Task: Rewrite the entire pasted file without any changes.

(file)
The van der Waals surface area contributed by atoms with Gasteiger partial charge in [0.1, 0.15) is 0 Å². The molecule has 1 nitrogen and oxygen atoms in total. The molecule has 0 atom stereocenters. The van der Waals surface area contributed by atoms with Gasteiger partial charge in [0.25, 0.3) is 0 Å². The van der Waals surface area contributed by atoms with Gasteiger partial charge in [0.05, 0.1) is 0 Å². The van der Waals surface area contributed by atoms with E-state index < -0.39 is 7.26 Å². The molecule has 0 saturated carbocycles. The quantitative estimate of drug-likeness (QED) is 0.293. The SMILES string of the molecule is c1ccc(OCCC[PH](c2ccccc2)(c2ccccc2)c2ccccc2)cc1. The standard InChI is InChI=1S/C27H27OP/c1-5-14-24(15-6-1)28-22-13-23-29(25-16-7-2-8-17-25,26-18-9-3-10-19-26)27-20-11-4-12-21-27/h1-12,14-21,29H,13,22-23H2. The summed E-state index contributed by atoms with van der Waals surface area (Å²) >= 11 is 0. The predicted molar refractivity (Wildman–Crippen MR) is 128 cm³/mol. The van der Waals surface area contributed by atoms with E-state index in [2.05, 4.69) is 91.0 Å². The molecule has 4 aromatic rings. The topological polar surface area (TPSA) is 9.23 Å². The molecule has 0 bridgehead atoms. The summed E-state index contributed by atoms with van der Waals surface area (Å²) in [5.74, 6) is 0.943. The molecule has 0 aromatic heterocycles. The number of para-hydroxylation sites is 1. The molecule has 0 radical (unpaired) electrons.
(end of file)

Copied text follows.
The van der Waals surface area contributed by atoms with Gasteiger partial charge in [0.1, 0.15) is 0 Å². The molecule has 1 nitrogen and oxygen atoms in total. The molecule has 0 atom stereocenters. The van der Waals surface area contributed by atoms with Gasteiger partial charge in [0.25, 0.3) is 0 Å². The van der Waals surface area contributed by atoms with Gasteiger partial charge in [0.05, 0.1) is 0 Å². The van der Waals surface area contributed by atoms with E-state index < -0.39 is 7.26 Å². The molecule has 0 saturated carbocycles. The quantitative estimate of drug-likeness (QED) is 0.293. The SMILES string of the molecule is c1ccc(OCCC[PH](c2ccccc2)(c2ccccc2)c2ccccc2)cc1. The standard InChI is InChI=1S/C27H27OP/c1-5-14-24(15-6-1)28-22-13-23-29(25-16-7-2-8-17-25,26-18-9-3-10-19-26)27-20-11-4-12-21-27/h1-12,14-21,29H,13,22-23H2. The summed E-state index contributed by atoms with van der Waals surface area (Å²) >= 11 is 0. The predicted molar refractivity (Wildman–Crippen MR) is 128 cm³/mol. The van der Waals surface area contributed by atoms with E-state index in [2.05, 4.69) is 91.0 Å². The molecule has 4 aromatic rings. The topological polar surface area (TPSA) is 9.23 Å². The molecule has 0 bridgehead atoms. The summed E-state index contributed by atoms with van der Waals surface area (Å²) in [5.74, 6) is 0.943. The molecule has 0 aromatic heterocycles. The number of para-hydroxylation sites is 1. The molecule has 0 radical (unpaired) electrons.